Last Updated on Friday, 24 May 2019, 18:32 by Writer
The University of Guyana’s (UG) governing body, the UG Council has ordered Vice Chancellor, Professor Ivelaw Griffith to proceed on his end-of-contract leave, against his wishes as he had preferred to remain on the job, sources disclosed.
Griffith should have gone on leave from May 13, but had requested to continue his duties because of “extenuating circumstances”. While that request had been approved by a majority of Council members, they on Thursday made an about face and said Griffith should instead proceed on leave from May 28 to June 13, according to the sources.
Griffith’s desire to remain as Vice Chancellor comes at a time when the Auditor General is preparing to conduct an audit of the publicly-funded tertiary institution’s finances. The trade unions have been complaining bitterly about exorbitant spending by Griffith and his highly-paid executive management as well as overseas-based Guyanese academics, even as lecturers and other staff are starved of stationery and cleansing supplies.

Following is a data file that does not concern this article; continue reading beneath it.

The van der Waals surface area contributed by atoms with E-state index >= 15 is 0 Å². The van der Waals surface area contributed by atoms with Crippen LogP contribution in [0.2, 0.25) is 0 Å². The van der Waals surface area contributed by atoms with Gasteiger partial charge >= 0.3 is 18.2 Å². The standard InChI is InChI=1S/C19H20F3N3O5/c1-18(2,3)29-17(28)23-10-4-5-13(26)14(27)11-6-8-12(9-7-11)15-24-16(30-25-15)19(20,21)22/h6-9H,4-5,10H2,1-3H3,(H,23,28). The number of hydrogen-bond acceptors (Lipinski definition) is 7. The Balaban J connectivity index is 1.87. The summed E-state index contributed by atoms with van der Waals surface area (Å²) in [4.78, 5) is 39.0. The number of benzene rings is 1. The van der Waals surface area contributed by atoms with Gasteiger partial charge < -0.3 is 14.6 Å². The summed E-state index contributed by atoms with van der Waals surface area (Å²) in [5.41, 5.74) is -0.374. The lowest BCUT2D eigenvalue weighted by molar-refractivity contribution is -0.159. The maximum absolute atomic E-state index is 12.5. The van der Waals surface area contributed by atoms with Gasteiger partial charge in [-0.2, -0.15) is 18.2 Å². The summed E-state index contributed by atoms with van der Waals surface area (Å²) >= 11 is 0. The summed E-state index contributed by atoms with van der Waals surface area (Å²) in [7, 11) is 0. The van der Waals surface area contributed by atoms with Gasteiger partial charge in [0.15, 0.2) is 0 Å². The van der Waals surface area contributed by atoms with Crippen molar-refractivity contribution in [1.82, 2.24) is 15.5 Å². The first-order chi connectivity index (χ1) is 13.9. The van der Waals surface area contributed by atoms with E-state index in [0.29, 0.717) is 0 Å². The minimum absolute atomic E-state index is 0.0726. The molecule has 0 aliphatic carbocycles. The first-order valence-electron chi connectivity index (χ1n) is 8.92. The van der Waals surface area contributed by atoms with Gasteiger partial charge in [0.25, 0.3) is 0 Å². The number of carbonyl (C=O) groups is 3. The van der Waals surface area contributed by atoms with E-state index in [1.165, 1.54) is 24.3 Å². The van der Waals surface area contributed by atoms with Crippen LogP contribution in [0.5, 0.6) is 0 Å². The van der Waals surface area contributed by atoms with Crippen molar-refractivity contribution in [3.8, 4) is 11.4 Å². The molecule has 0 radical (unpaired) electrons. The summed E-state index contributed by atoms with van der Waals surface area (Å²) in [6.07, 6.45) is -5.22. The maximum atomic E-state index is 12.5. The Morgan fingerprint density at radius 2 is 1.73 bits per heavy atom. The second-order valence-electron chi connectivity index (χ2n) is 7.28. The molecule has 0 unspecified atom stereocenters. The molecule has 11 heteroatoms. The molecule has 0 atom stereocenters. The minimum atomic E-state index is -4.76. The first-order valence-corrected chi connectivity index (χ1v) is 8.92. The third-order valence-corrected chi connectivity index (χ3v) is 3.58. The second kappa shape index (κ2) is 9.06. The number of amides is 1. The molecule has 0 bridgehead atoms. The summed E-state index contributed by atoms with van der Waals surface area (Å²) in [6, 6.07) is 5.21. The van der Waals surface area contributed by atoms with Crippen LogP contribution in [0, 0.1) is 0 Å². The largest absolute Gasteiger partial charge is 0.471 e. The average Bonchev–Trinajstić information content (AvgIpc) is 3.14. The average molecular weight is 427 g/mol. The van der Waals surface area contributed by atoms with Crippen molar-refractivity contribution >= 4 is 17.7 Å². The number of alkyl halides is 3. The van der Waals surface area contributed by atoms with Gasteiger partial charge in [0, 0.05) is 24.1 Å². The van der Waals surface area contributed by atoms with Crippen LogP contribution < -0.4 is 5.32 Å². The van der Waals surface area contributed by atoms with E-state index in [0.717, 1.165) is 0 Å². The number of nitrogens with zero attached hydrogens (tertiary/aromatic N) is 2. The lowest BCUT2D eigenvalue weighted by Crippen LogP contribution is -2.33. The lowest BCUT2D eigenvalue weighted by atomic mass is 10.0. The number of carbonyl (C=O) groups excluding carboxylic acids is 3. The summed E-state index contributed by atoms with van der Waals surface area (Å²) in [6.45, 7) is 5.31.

The sources said Professor Griffith would walk away with approximately GYD$1.1 million for the 12 days leave during which he worked.
While Professor Griffith is on leave, the sources said an evaluation instrument would be finalised and a process would be outlined for a panel to review Professor Griffith’s performance.
With another Council meeting scheduled for June 7, sources said there are already plans to ask the Council to allow Professor Griffith to continue as Vice Chancellor without a contract.
Professor Griffith reportedly has the backing of at least seven Council members including government representatives. Less than one week ago, the UG Workers’ Union and the UG Students’ Society threatened the Guyana Trades Union Congress (GTUC) to ask that it recall its representative, Ivor English, from the Council because he allegedly has a history of voting with UG’s administration.
The unions have repeatedly called for Professor Griffith to be let go and for a general overhaul of the university administration in keeping with its ability to pay attractive salaries and purchase much needed supplies.